On June 26th, the legislature appropriated $96,000,000 to support the economic recovery of Vermont’s business sector through bill H.966
A chart summarizing all of the bills can be found here. The column marked “Senate” represents the final language. Note this chart also includes the proposals from the House and the Governor, which were not enacted into law.
For the purposes of H.966, the economic hardship suffered by a business has been reduced to a threshold of 50%. In that a business must show that they have experienced a 50% or greater loss in a one month period between March 1st, 2020 and August 31st, 2020 to be eligible. If your business files Rooms and Meals or Sales and Use taxes, your grant will be administered by the Department of Tax. If your business does not file Rooms and Meals or Sales and Use, your grant will be administered through the Agency of Commerce and Community Development.
The amount of Economic Recovery Grants administered by the Agency of Commerce and Community Development and the Department of Taxes will be derived by the following formula:
- Indicated/reported gross annual revenue (or annual combined total sales as reported on meals and rooms or sales and use tax returns) multiplied by 10 percent
- The maximum grant ceiling amount is $50,000
More information can be found at the Agency of Commerce and Community Development (ACCD) website.
Applications will be available starting on Monday, July 6th, 2020.
Here are the following allocations of H.966:
- $56,000,000 was appropriated to the Agency of Commerce and Community Development and $26,000,000 Department of Taxes to further support businesses who have suffered due to COVID-19 as was enacted in Act 115 on July 19th.
- $2.5 Million was appropriated to ACCD to administer grants for the Working Lands Enterprise Fund. These businesses are within the agricultural, food and forest, and wood products industries and can be used for economic loss or to assist a business in adapting its products to changes in available markets or supply chains that are caused by the COVID-19, provided that such assistance is clearly necessary to ensure the continued viability of the business due to COVID-19.
- $5 Million has been appropriated to ACCD to grant to the Vermont Community Loan Fund, working in collaboration with the Vermont Commission on Women. This program will provide grants to businesses that have from zero to five employees and are at least 51% woman-owned or at least 51% minority-owned.
$1.5 Million was appropriated to the Agency of Natural Resources for grants to outdoor recreation businesses for costs or expenses necessary to comply with or implement COVID-19 public health precautions, including:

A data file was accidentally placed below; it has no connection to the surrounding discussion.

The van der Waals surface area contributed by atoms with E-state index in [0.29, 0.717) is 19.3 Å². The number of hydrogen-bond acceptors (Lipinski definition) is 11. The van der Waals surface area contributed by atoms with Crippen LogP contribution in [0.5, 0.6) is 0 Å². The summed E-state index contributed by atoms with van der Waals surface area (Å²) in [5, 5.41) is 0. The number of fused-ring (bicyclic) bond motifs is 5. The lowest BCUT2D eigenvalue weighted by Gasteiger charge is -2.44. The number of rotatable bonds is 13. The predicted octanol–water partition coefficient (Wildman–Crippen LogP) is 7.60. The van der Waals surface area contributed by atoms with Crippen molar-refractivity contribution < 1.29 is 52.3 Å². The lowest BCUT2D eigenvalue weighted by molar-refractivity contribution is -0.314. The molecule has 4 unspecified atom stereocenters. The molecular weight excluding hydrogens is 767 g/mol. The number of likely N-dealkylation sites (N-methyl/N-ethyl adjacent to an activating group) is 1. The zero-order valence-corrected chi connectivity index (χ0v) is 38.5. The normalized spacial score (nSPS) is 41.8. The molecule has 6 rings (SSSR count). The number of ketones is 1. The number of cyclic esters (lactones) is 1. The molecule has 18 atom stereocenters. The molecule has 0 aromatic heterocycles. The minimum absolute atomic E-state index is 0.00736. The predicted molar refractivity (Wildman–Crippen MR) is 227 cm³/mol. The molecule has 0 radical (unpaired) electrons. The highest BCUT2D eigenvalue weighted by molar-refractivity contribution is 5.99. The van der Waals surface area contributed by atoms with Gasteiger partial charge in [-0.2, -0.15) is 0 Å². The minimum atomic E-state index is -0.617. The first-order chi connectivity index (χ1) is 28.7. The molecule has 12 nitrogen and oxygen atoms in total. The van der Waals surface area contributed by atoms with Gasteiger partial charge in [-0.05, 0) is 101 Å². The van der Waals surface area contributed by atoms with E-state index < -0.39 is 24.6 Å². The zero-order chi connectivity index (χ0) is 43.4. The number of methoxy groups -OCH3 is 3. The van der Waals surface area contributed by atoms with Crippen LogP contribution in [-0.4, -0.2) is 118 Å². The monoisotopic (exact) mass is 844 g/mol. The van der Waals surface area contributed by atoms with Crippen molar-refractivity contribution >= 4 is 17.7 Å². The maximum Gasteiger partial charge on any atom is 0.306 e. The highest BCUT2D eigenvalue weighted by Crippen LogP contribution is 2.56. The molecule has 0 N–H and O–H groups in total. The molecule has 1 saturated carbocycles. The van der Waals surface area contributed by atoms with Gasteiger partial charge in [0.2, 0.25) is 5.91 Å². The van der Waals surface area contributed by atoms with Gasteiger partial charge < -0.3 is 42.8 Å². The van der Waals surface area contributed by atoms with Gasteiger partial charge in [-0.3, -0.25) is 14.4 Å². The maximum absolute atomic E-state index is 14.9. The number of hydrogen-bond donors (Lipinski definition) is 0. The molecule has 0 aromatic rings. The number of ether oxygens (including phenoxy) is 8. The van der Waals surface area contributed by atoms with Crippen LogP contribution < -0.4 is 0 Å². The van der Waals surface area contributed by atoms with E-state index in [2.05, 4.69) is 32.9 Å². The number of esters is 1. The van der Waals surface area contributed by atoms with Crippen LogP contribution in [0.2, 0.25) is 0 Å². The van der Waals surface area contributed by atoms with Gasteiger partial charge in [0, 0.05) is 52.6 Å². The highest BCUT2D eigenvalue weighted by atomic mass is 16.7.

- cleaning, disinfection, and personal protection services and equipment;
- symptom monitoring or diagnosis for customers or participants;
- signage or informational material concerning public health precautions;
- temporary staff housing necessary to maintain public health precautions; and
- maintenance or repair of trails where damage is caused by increased usage during the declared COVID-19 public health emergency
- $5 Million has been appropriated to ACCD to grant to the Vermont Arts Council for grants to nonprofit arts and cultural organizations.
$2,500,000 to the Department of Tourism and Marketing to create a Restart Vermont marketing program to encourage visitation and consumer spending in Vermont to support businesses that have suffered economic harm due to the COVID-19 public health emergency. This program will be tasked with developing the following:
- Marketing activities to promote travel to and within Vermont to increase consumer spending at tourism, hospitality, retail, and related businesses
- A statewide or regional consumer stimulus programs or consumer purchasing incentives that maximize the effect of local consumer spending, including at restaurants, lodging establishments, retail stores, and tourism attractions.
- The Department shall investigate the feasibility of establishing a consumer incentive program to provide to front-line workers who receive hazard pay through the Front-Line Employees Hazard Pay Grant Program with meaningful discounts or other incentives by and at participating Vermont restaurants and to promote restaurants participating in the program through distinctive signage and other means
$2,500,000.00 to the Agency of Commerce and Community Development to create a Restart Vermont business assistance program, through which the Agency shall make available to businesses, professional and technical assistance through qualified Recovery Navigators, whose services will include: